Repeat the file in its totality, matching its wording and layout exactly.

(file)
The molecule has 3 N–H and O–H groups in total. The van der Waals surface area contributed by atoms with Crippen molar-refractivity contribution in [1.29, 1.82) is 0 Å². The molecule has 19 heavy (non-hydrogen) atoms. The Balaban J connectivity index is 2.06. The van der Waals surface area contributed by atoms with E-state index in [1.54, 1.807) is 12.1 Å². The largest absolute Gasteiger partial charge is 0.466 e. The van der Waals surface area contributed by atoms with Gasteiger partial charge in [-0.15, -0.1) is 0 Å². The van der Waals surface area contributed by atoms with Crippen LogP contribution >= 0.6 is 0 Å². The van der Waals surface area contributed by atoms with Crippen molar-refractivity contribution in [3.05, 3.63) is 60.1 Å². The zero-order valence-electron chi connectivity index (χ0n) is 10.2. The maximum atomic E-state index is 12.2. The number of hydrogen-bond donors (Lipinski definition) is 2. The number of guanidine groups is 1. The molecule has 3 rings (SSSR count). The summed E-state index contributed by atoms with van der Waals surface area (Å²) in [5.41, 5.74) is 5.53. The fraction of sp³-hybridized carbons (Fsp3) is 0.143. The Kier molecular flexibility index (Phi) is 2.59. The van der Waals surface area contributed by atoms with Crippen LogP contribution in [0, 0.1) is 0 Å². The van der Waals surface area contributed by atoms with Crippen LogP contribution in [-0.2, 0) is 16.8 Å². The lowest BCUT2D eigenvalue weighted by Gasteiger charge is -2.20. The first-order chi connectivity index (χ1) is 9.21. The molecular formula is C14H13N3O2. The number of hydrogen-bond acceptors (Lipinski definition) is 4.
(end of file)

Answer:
The molecule has 3 N–H and O–H groups in total. The van der Waals surface area contributed by atoms with Crippen molar-refractivity contribution in [1.29, 1.82) is 0 Å². The molecule has 19 heavy (non-hydrogen) atoms. The Balaban J connectivity index is 2.06. The van der Waals surface area contributed by atoms with E-state index in [1.54, 1.807) is 12.1 Å². The largest absolute Gasteiger partial charge is 0.466 e. The van der Waals surface area contributed by atoms with Gasteiger partial charge in [-0.15, -0.1) is 0 Å². The van der Waals surface area contributed by atoms with Crippen LogP contribution >= 0.6 is 0 Å². The van der Waals surface area contributed by atoms with Crippen molar-refractivity contribution in [3.05, 3.63) is 60.1 Å². The zero-order valence-electron chi connectivity index (χ0n) is 10.2. The maximum atomic E-state index is 12.2. The number of hydrogen-bond donors (Lipinski definition) is 2. The number of guanidine groups is 1. The molecule has 3 rings (SSSR count). The summed E-state index contributed by atoms with van der Waals surface area (Å²) in [5.41, 5.74) is 5.53. The fraction of sp³-hybridized carbons (Fsp3) is 0.143. The Kier molecular flexibility index (Phi) is 2.59. The van der Waals surface area contributed by atoms with Crippen LogP contribution in [0, 0.1) is 0 Å². The van der Waals surface area contributed by atoms with Crippen LogP contribution in [-0.2, 0) is 16.8 Å². The lowest BCUT2D eigenvalue weighted by Gasteiger charge is -2.20. The first-order chi connectivity index (χ1) is 9.21. The molecular formula is C14H13N3O2. The number of hydrogen-bond acceptors (Lipinski definition) is 4.